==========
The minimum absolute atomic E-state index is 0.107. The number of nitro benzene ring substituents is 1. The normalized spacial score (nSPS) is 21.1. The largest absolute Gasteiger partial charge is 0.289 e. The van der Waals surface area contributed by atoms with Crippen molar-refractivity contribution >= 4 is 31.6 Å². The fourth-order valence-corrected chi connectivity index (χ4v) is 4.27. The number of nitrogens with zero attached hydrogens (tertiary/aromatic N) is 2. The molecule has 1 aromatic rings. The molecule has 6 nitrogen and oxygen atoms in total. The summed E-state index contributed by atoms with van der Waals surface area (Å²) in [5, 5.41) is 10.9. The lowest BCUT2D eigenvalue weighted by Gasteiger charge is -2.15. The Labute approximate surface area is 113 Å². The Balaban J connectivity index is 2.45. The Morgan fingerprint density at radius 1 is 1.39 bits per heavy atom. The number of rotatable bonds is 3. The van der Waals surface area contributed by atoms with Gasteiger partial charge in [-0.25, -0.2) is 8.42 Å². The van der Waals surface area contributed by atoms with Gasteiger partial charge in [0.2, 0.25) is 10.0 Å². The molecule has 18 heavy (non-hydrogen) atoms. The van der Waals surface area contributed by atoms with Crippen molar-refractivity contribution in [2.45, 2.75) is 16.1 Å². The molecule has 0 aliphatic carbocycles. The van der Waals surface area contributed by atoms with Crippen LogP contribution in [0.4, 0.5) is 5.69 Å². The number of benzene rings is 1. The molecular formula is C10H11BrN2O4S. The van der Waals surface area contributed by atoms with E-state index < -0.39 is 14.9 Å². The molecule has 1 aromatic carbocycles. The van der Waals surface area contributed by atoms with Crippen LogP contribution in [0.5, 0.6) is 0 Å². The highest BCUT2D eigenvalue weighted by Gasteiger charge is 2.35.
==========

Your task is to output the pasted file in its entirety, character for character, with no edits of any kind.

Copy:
The minimum absolute atomic E-state index is 0.107. The number of nitro benzene ring substituents is 1. The normalized spacial score (nSPS) is 21.1. The largest absolute Gasteiger partial charge is 0.289 e. The van der Waals surface area contributed by atoms with Crippen molar-refractivity contribution >= 4 is 31.6 Å². The fourth-order valence-corrected chi connectivity index (χ4v) is 4.27. The number of nitrogens with zero attached hydrogens (tertiary/aromatic N) is 2. The molecule has 1 aromatic rings. The molecule has 6 nitrogen and oxygen atoms in total. The summed E-state index contributed by atoms with van der Waals surface area (Å²) in [5, 5.41) is 10.9. The lowest BCUT2D eigenvalue weighted by Gasteiger charge is -2.15. The Labute approximate surface area is 113 Å². The Balaban J connectivity index is 2.45. The Morgan fingerprint density at radius 1 is 1.39 bits per heavy atom. The number of rotatable bonds is 3. The van der Waals surface area contributed by atoms with Gasteiger partial charge in [-0.25, -0.2) is 8.42 Å². The van der Waals surface area contributed by atoms with Gasteiger partial charge in [0.2, 0.25) is 10.0 Å². The molecule has 18 heavy (non-hydrogen) atoms. The van der Waals surface area contributed by atoms with Crippen molar-refractivity contribution in [2.45, 2.75) is 16.1 Å². The molecule has 0 aliphatic carbocycles. The van der Waals surface area contributed by atoms with Crippen LogP contribution in [0.4, 0.5) is 5.69 Å². The number of benzene rings is 1. The molecular formula is C10H11BrN2O4S. The van der Waals surface area contributed by atoms with E-state index < -0.39 is 14.9 Å². The molecule has 1 aromatic carbocycles. The van der Waals surface area contributed by atoms with Crippen LogP contribution in [0.5, 0.6) is 0 Å². The highest BCUT2D eigenvalue weighted by Gasteiger charge is 2.35.